Israel postpones decision on pullout Size of West Bank troop withdrawal to be set after Clinton-Netanyahu talks

January 19, 1998|By Ann LoLordo | Ann LoLordo,SUN FOREIGN STAFF

JERUSALEM -- The Israeli Cabinet put off a decision yesterday on the size of a West Bank troop removal until Prime Minister Benjamin Netanyahu returns from his meeting with President Clinton.

The decision means Netanyahu could discuss numbers with Clinton tomorrow, but he won't commit Israel to a specific amount of land to give the Palestinians during the Washington summit.

Clinton and the Palestinians have been pressing for months for a significant pullout soon, but Israeli officials said the scope of the next withdrawal won't be decided until after the prime minister's talks.

"It is clear that if we had set a number, it would have elicited immediate public responses from the Palestinians and perhaps from the Americans. That would not have served my aims," Netanyahu said after the Cabinet decision.

"I prefer private consultations with President Clinton and to explain to him our limitations and our flexibility and to try to work out with him the best way to move the [peace] process forward," the prime minister told reporters.

The talks in Washington, which include a Clinton meeting with Palestinian leader Yasser Arafat on Thursday, were called to help break the deadlock in the Middle East peace process. Actions taken last week by Netanyahu and his Cabinet of hard-liners, however, only seemed to widen the division and diminish the chances of a quick breakthrough.

Netanyahu's government first set a series of conditions the Palestinians must meet before Israel will agree to this troop removal. Top among them was waging a consistent fight against terrorist organizations.

Then the Cabinet laid claim to large swaths of the West Bank to protect Israel's national and military interests -- land on which Palestinians hope to build their state.

The Palestinians have criticized the Israeli Cabinet decisions as attempts to torpedo the peace process. Saeb Erekat, chief Palestinian negotiator, said he was not surprised by the Cabinet decision yesterday.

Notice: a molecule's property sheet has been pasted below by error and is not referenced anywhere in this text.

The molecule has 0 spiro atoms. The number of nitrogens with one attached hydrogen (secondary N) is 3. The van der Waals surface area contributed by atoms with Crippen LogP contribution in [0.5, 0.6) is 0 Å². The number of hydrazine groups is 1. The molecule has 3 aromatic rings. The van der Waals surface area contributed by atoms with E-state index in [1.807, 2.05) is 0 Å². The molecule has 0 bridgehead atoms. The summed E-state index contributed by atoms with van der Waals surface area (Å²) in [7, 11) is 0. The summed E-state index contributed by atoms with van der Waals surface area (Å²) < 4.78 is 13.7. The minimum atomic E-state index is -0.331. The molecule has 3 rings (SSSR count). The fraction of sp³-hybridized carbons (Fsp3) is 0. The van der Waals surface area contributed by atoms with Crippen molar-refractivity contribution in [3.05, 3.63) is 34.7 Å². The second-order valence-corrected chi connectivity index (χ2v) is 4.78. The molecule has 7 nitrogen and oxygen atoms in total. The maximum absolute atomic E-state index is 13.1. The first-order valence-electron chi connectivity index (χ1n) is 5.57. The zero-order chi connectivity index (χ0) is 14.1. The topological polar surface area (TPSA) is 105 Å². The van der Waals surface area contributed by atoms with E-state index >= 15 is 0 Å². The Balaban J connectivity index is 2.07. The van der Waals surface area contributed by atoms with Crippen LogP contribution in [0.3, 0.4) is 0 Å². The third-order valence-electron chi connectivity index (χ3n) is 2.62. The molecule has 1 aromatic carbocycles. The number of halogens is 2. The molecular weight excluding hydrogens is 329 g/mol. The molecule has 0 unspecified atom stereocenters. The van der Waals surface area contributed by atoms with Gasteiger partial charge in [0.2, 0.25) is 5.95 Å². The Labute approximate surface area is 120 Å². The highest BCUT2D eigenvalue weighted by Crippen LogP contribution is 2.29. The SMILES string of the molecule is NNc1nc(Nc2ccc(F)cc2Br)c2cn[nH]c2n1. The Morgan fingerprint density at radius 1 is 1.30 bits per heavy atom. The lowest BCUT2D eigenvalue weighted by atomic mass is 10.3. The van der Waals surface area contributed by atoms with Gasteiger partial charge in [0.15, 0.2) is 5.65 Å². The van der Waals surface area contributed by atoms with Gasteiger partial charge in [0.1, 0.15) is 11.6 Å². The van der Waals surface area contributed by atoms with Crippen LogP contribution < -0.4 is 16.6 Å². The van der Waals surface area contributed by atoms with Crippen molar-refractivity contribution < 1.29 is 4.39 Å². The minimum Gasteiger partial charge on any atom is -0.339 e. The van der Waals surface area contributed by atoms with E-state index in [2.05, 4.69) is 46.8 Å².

"It's very clear to us that Mr. Netanyahu is continuing his game of stalling, actually a game of deceit," Erekat said in an interview with Cable News Network broadcast on Israel Radio. "We had heard about two days ago that he had called people in Washington and told them if he comes to Washington he can't deliver because he will look like he's under pressure and he cannot act under pressure because his government will fall."

Netanyahu has been a reluctant partner in the peace process. He opposes the land-for-peace philosophy of the 1993 peace accords negotiated in Oslo, Norway. But he agreed to uphold the commitments signed by the previous Israeli administration.

The accords did not specify the size of Israeli troop withdrawals from occupied territories, only that Israeli forces would remain at "specified military locations."

Netanyahu and his hawkish Cabinet consider military locations in the broadest sense.

The initial troop withdrawals came from the Gaza Strip and the large Palestinian cities on the West Bank. The remaining pullbacks are to occur in three phases by mid-1998, and the Palestinians believe they should end up with about 90 percent of the West Bank.

The Washington meeting centers on the second phase of the withdrawals.

The United States has said it expects a "significant and credible" pullback from the West Bank, which Israel has occupied since its victory in the 1967 Middle East war.

The Americans are hoping for a 10 percent to 12 percent pullback; the Israelis have mentioned 6 to 8 percent.

Although the Israeli Cabinet set no precise figure yesterday, Cabinet Secretary Danny Naveh said the Cabinet decision "leaves the prime minister with the opportunity to have a serious discussion with the president."

Naveh, however, could not say when the Cabinet will act on the issue when Netanyahu returns.

"I know Mr. Netanyahu is doing his best to make the Washington meeting fail," Palestinian Cabinet official Nabil Shaath said recently. "We are not going to accept that. We are not going to surrender."

Pub Date: 1/19/98

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